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Dreams and pessimism

By Merrill Ogden - | May 29, 2024

(Merrill didn’t get back from his road-trip vacation in time for the column deadline. Here’s a rerun which includes one of his favorite little stories.)

I’ve been around a few people who have been doing some traveling lately. My youngest son and his wife just got back from an Eastern Caribbean cruise recently. I’ve heard a report from them. They had a great time seeing exotic places and meeting interesting people.

When the subject of getting on a ship for a cruise vacation has come up in conversation with some people lately, I’ve heard some negative comments. Someone said to me, “You couldn’t pay me enough to get me on one of those floating “petri dishes” where everyone is bound to get sick.”

A friend of mine has very little (usually zero) desire to travel anywhere, anytime, for any reason. Traffic, crowds of people, air travel situations, illnesses, the unpredictability of weather, etc., all combine to support his attitude.

These events and conversations, as well hearing part of the Pope’s Easter message, has reminded me of a little amusing story that I heard many years ago.

I told it to my aforementioned friend and he seemed to like it. There are several variations to the story, but I, of course, like mine best. It goes like this.

A man was having his hair cut. As he sat in the barber’s chair he announced that he was taking a trip to Europe. The barber immediately questioned why the man would want to waste his money on such a frivolous trip.

The man explained that there were three things that he had always wanted to do in Europe. He had longed to see the changing of the guard at Buckingham Palace in London. He yearned to see DaVinci’s famed “Mona Lisa” painting in the Louvre Museum in Paris. And he wanted to see the Pope in person on the balcony in St. Peter’s Square in Rome.

The barber sneered and laughed at how naïve he was to think that the trip would be satisfying. He predicted that the crowds at Buckingham Palace would be so huge that he’d be lucky to catch a glimpse of the changing of the guard.

The barber told the man that he was foolish to believe that he would have any kind of a decent look at the “Mona Lisa” painting in Paris with all the people and security. And lastly, he explained that even if he did get to see the Pope, the pontiff would look like a tiny speck in the distance with the throngs of people bunched up in the square.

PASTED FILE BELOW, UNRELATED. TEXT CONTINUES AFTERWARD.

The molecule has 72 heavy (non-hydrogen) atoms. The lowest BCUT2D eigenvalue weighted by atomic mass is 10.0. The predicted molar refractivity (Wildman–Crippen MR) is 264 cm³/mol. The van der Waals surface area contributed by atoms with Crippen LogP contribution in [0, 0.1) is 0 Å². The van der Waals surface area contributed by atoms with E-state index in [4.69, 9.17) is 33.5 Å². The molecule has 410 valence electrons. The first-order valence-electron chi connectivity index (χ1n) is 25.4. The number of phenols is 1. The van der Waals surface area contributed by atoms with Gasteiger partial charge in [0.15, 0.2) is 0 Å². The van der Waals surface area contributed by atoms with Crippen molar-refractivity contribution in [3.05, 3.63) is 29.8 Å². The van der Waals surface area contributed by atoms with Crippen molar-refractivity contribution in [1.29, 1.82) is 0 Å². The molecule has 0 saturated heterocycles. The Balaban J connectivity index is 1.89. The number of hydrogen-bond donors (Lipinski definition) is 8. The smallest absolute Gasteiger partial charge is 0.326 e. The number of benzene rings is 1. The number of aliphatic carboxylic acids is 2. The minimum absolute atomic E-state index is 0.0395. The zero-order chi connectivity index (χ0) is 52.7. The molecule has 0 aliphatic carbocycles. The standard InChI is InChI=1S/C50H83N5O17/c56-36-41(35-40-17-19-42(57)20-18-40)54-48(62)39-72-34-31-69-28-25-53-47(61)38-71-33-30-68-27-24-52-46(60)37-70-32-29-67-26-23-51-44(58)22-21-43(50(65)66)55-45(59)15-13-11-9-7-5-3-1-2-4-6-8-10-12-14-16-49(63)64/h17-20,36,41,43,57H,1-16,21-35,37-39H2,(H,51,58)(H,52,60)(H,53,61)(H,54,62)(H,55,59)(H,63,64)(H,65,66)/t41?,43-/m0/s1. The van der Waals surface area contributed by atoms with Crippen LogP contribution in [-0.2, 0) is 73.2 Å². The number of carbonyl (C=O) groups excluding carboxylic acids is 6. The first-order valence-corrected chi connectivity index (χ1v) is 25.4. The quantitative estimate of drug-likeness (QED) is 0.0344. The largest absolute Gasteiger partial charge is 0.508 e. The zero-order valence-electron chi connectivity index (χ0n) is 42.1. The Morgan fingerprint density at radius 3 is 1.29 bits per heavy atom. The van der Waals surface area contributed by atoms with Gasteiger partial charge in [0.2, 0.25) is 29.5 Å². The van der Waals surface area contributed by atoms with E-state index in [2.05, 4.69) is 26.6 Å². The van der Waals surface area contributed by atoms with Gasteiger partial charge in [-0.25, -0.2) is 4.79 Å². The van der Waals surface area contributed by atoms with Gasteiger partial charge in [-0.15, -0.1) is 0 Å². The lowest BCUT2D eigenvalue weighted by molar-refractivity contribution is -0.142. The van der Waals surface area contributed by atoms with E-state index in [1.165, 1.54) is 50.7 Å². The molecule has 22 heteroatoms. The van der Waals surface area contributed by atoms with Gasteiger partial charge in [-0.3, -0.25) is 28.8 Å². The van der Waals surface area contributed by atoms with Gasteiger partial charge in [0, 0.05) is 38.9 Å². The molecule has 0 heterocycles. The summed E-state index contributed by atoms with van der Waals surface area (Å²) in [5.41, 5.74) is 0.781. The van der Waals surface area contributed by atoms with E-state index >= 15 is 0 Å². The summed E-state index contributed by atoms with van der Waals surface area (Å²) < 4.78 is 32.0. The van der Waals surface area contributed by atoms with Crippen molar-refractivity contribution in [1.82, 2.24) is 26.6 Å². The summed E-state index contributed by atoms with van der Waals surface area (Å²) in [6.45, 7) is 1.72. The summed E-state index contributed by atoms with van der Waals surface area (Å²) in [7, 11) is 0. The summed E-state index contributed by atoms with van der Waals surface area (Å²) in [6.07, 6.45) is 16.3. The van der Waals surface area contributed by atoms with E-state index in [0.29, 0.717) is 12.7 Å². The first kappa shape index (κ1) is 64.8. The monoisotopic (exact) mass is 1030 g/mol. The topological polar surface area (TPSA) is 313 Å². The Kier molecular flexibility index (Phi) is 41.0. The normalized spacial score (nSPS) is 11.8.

The man was not to be discouraged. He went on his long-dreamed-of European trip. Eventually, he returned to his barber. The barber, of course, wanted to hear a report, being certain that his predictions had come true.

The man was overwhelmed with enthusiasm as he told how wonderful the trip had been. It was beyond his wildest dreams. Not only did he have a perfect place to view the changing of the guard at Buckingham Palace, but the queen herself came by in her carriage. She caught the man’s eye and waved. She had the carriage stop and she shook the man’s hand. She autographed his guide book.

At the Louve, by some inexplicable circumstance, the man was able to view the “Mona Lisa” in solitude, being the only visitor in that particular gallery for about a half hour. He sat in undisturbed contemplation and pondered the portrait of the woman with the mysterious smile. It was a dream come true.

At the Vatican, he awaited the Pope with thousands of others. The Pope arrived in the “Popemobile” and for some strange reason stopped right by the man and invited him into the vehicle. Minutes later they were in the Pope’s private chambers and then they appeared together on the balcony and waved to the crowd in the square below.

The Pope then asked the man if he would like a blessing. The man, of course, was elated and knelt down and bowed. The Pope placed his hands on the man’s head.

As the barber could see that the man was about to finish his story, he excitedly asked, “What did the Pope say to you? What did he say?”

“This is what the Pope said to me,” the man slowly replied, “My son – where did you get that terrible haircut?'”

I love that joke – if you want to call it a joke. I believe that there are a few lessons that can be drawn from it.

No. 1) Don’t “rain on someone else’s parade” of hope and optimism. Keep your pessimism to yourself. Unless someone is going to do themselves irreparable harm, allow them to pursue their dreams.

No. 2) Realize that complainers are often not tending to their own work as well as they should. They’re too busy worrying about the business of other people to take care of their own business.

No. 3) Sometimes dreams come true. And when they do, the pessimistic complainers have to “eat crow.”

May all your dreams come true. And may all your haircuts be good ones. (But remember, the difference between a good haircut and a bad one is only about two weeks.) — Merrill


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